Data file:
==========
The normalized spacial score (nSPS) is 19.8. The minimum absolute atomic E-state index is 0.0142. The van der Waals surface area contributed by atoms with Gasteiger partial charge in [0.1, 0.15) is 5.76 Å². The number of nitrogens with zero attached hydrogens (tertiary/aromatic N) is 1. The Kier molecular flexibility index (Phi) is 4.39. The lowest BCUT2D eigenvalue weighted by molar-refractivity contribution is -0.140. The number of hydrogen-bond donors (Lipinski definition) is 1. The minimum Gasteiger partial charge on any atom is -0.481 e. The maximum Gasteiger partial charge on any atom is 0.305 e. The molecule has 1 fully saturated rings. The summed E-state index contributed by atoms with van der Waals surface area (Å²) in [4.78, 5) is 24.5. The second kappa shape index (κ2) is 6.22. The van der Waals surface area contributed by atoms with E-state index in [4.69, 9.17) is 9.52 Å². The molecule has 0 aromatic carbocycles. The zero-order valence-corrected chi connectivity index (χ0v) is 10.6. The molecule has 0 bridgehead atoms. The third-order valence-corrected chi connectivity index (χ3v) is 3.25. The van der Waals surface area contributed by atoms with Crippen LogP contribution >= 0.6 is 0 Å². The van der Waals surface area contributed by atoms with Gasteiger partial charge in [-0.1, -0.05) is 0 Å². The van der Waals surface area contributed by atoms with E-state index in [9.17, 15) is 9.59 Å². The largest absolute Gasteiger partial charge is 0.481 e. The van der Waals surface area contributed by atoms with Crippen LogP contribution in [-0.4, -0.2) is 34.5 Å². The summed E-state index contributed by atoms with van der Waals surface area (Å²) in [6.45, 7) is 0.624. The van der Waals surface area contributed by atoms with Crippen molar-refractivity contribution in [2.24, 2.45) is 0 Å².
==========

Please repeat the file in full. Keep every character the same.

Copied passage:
The normalized spacial score (nSPS) is 19.8. The minimum absolute atomic E-state index is 0.0142. The van der Waals surface area contributed by atoms with Gasteiger partial charge in [0.1, 0.15) is 5.76 Å². The number of nitrogens with zero attached hydrogens (tertiary/aromatic N) is 1. The Kier molecular flexibility index (Phi) is 4.39. The lowest BCUT2D eigenvalue weighted by molar-refractivity contribution is -0.140. The number of hydrogen-bond donors (Lipinski definition) is 1. The minimum Gasteiger partial charge on any atom is -0.481 e. The maximum Gasteiger partial charge on any atom is 0.305 e. The molecule has 1 fully saturated rings. The summed E-state index contributed by atoms with van der Waals surface area (Å²) in [4.78, 5) is 24.5. The second kappa shape index (κ2) is 6.22. The van der Waals surface area contributed by atoms with E-state index in [4.69, 9.17) is 9.52 Å². The molecule has 0 aromatic carbocycles. The zero-order valence-corrected chi connectivity index (χ0v) is 10.6. The molecule has 0 bridgehead atoms. The third-order valence-corrected chi connectivity index (χ3v) is 3.25. The van der Waals surface area contributed by atoms with Crippen LogP contribution >= 0.6 is 0 Å². The van der Waals surface area contributed by atoms with Gasteiger partial charge in [-0.1, -0.05) is 0 Å². The van der Waals surface area contributed by atoms with E-state index in [9.17, 15) is 9.59 Å². The largest absolute Gasteiger partial charge is 0.481 e. The van der Waals surface area contributed by atoms with Crippen LogP contribution in [-0.4, -0.2) is 34.5 Å². The summed E-state index contributed by atoms with van der Waals surface area (Å²) in [6.45, 7) is 0.624. The van der Waals surface area contributed by atoms with Crippen molar-refractivity contribution in [2.24, 2.45) is 0 Å².